What should you expect from your special needs aide or therapist or facilitator?
First, and this may sound a bit simple, but they are people. They have lives. You must always try to remember that the adults who work with your kids have their own lives and their own problems.
How much does this matter?
It does matter. Yes, when they are at their job your child is their responsibility. But, they may have an emergency phone call and they may have to leave. Hopefully, it doesn’t happen often – then you’d have to consider replacing that person. But, if their mother just died, give them a break.
Our child has been in the “autism system” for over eight years. I think he has had approximately 30 aides. This includes DTT therapists, OT and speech therapists, a physical therapist, facilitators for various groups, school aides, respite persons, and everyone in between. And that number probably doesn’t include the rare time when a substitute had to step in because an emergency came up with the regular person.
But, let’s stick with 30. Which means our family has had to coordinate our schedule with the schedules of 30 other people every week for eight years.
In my experience, many therapists, facilitators, and aides are young adults still in their 20’s. And, in general, most of them are women.
And here’s another thing I’ve learned along the way – that the pay that these people receive is not all that great. Let’s just say we have lost aides and therapists because they were simply not making enough money to pay their bills. They had to take higher paying jobs out of the field or move out of this area. Some returned to school, others left their careers to get married and start a family.
It seems like our kids are constantly having to deal with transitions.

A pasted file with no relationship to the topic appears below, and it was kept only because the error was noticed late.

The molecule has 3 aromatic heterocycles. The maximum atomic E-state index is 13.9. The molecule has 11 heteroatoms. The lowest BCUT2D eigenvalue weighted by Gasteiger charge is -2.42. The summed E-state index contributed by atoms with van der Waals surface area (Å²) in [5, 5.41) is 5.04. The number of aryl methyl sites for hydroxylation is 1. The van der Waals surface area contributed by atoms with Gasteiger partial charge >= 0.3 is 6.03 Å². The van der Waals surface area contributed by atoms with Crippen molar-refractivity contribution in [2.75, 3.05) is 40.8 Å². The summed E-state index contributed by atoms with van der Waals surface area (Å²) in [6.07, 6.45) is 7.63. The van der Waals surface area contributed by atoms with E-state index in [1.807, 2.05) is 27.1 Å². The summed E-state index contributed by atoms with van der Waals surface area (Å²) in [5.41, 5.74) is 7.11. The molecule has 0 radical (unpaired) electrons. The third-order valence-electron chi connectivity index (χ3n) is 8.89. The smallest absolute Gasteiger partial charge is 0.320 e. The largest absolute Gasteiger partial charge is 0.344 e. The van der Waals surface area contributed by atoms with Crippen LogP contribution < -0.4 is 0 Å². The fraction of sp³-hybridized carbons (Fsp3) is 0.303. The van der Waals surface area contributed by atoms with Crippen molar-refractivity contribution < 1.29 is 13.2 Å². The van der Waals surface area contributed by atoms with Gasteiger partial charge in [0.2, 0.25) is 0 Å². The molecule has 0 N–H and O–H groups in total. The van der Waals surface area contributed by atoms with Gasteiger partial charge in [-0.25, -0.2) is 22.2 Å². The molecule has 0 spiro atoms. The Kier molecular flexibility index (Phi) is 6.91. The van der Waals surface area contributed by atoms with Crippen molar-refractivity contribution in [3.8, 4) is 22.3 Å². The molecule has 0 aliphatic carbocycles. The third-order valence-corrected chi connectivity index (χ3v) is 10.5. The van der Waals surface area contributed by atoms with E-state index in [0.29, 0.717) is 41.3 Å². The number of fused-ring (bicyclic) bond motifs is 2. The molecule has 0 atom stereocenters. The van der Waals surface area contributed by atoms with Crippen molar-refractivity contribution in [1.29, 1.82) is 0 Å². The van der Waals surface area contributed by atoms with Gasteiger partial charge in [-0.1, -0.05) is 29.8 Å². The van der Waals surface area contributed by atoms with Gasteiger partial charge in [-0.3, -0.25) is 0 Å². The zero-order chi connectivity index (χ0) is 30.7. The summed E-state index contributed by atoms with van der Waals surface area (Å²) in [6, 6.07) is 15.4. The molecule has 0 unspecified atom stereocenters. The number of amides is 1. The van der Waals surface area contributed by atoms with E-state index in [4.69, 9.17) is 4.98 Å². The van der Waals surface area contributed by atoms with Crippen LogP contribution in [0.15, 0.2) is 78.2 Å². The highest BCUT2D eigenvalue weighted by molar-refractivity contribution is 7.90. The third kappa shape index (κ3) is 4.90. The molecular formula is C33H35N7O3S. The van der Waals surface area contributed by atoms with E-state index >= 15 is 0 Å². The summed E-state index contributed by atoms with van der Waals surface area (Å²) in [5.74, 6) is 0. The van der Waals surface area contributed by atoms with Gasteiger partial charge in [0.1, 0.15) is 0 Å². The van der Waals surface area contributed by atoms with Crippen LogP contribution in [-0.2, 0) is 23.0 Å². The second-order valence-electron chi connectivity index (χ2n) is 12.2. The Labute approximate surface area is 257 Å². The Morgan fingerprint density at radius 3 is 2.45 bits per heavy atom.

What do all these transitions mean for our kids?
Since we’ve had a transition or two under our belt, I feel somewhat qualified to offer advice on how to help your child transition from one adult support to another.
The first thing you hope for is that the adult gives you plenty of notice that they are leaving. In my opinion, you could broach this very topic near the beginning of your relationship. Bring it up casually, “By the way, my child has difficulty with transitions, so if you ever decide – for whatever reason – to stop working with my child, just you inform us immediately so we can prepare our child for the transition?”
How much notice should you expect?
I think a fair amount of time is two weeks. Some aides or therapists will already be sensitive to their clients and will give even a longer time frame. These folks understand that their clients need the time to help with their transition.
Of course, the hardest situation is one in which you’re given no notice. This just happened to us last week. I took my son to his social group only to find out that this was the last day for one of his two therapists. Because I find it hard to keep quiet sometimes, I mentioned the inappropriate time frame to this facilitator. I said to her, “I wish you would have given us more notice. Why are we just finding out today?” The facilitator shrugged and said, “I just happened that way.”
This type of situation upsets me. Even though I do understand that sometimes things happen very quickly in life. I am not being insensitive here.